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Gettysburg Borough Council announces free holiday parking beginning on Thanksgiving Day

The Gettysburg Borough Council discussed ways to make the borough safer last week, including implementing a “Vision Zero” plan that would be used to reduce accidents in the borough. The program includes traffic calming strategies to slow traffic.

The borough noted that accident-reduction plans were already in place in the borough and would be part of all capital improvement projects going forward.    

Police Chief Robert Glenny said the number of car crashes in the borough was high and continued to increase and that this year would likely have more crashes than last year. Glenny said he welcomed the possibility of traffic calming solutions. “We’re starting to have a crash issue in the borough. I’m 100 percent in favor of traffic calming. It does help.”

Glenny said because of its elevated crash rates the borough currently qualifies for four different grants to help prevent them. “We do have a lot of traffic through the borough,” he said. 

Free Holiday Parking

The borough approved a Memorandum of Understanding (MOU) with the Gettysburg Area Retail Merchants Association, Inc. (GARMA) to approve free holiday parking for the 2021 holiday season, from Thanksgiving Day through New Year’s Day. Free parking is designated every day from 8:00 AM to 8:00 PM during the holiday season except on Fridays, Saturdays and Sundays where parking will be paid as usual during the metered hours. The designated parking areas, as requested by GARMA, are as follows: Lincoln Square and the first blocks of Baltimore Street, York Street, Carlisle Street and Chambersburg Street and the first block of Steinwehr Avenue.

Budget Discussions

As a result of the federal 2021 American Rescue Plan Act (ARPA) funds coming to the borough, Borough Manager Charles Gable said he thought the borough would be in good fiscal shape for the next five years and that no new tax increases would likely be necessary. He introduced a draft 2021-22 budget of about $6.7 million that will be discussed by the council in public meetings over the next weeks.

Gable said the 2020 U.S. Census showed the borough population had dropped to 7,106. Gable said the past number that the borough had used was 7,620. Gable said he didn’t know why the number dropped but he assumed it was because there were fewer college students on campus during the pandemic year when the census was conducted.

Gable reminded the council the borough was small but it needed to pay for the services required by the 4 million tourists who visit every year. Gable said the “pillow tax” that is paid by tourists is by PA law directed only to the police department.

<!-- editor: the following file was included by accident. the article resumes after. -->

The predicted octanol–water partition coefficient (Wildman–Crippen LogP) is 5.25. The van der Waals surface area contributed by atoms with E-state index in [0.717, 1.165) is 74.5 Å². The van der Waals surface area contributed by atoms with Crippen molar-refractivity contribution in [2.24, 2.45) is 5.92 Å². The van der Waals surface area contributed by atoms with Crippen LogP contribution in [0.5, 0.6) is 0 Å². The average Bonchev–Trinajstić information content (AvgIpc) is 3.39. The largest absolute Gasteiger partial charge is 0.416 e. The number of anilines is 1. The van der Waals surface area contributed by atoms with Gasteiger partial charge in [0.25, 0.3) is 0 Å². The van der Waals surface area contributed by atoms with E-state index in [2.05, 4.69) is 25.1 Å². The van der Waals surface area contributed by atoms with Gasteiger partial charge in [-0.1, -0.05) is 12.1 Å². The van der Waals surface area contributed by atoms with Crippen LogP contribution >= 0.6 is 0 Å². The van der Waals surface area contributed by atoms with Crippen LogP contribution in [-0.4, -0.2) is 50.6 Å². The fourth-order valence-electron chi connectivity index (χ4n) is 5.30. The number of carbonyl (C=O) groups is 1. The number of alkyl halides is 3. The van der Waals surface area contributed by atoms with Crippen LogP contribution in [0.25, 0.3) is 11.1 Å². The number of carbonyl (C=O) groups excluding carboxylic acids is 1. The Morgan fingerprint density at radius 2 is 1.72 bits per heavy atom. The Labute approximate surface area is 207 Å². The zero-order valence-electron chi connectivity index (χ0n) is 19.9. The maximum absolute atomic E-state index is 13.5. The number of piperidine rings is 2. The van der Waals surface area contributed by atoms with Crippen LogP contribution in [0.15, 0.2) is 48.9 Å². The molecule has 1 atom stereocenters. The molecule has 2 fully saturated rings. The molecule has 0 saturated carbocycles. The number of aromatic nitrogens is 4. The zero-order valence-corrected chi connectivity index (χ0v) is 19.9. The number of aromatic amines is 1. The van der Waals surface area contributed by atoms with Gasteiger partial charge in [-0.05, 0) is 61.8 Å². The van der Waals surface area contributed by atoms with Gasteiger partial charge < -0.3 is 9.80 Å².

“The borough continues to struggle,” he said, noting that about 40 percent of properties are tax exempt and the overall assessed tax base dropped by $1.5 million between 2020 and 2021.

But Gable said that with the exception of last year, parking revenues had continued to increase and that the months of July, August, and Sept. 2021 had outpaced any other year.

Gable said the borough had maintained a budget surplus over the past years, largely due to increases in parking revenue but that 2020 had led to a large deficit of about $194,000.

Gable said ARPA funds will be used to (1) replace revenue lost during the pandemic and (2) rehire public sector staff including one police officer.

Other business

The council approved a number of other motions including finalizing changes to the short term rental zoning restrictions and the Steinwehr Ave. Business Improvement District extension.

Mayor Streeter and the council recognized Peggy Gustafson and Phillip Goble for their many years of service as members of the Historical Architectural Review Board HARB.

Gustafson said an enjoyable part of her job was to share with people the amazing work they did in improving their properties

The borough said CSX railroad crossing work in the borough is running late. Crossings are now scheduled to be temporarily closed in early November, although the timeframe may change.

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Charles Stangor is Gettysburg Connection's Publisher and Editor in Chief.

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  • What if it isn’t that traffic needs to slow down, but that drivers need to be held more accountable for causing accidents. Do the borough police charge drivers with reckless driving? Is the fine enough of a deterrent? When you cause a disturbance and inconvenience for other travelers, this is not ok.
    The regular motorists in the borough and environs shouldn’t have to be slowed down. Careless drivers need to be held to a higher standard.

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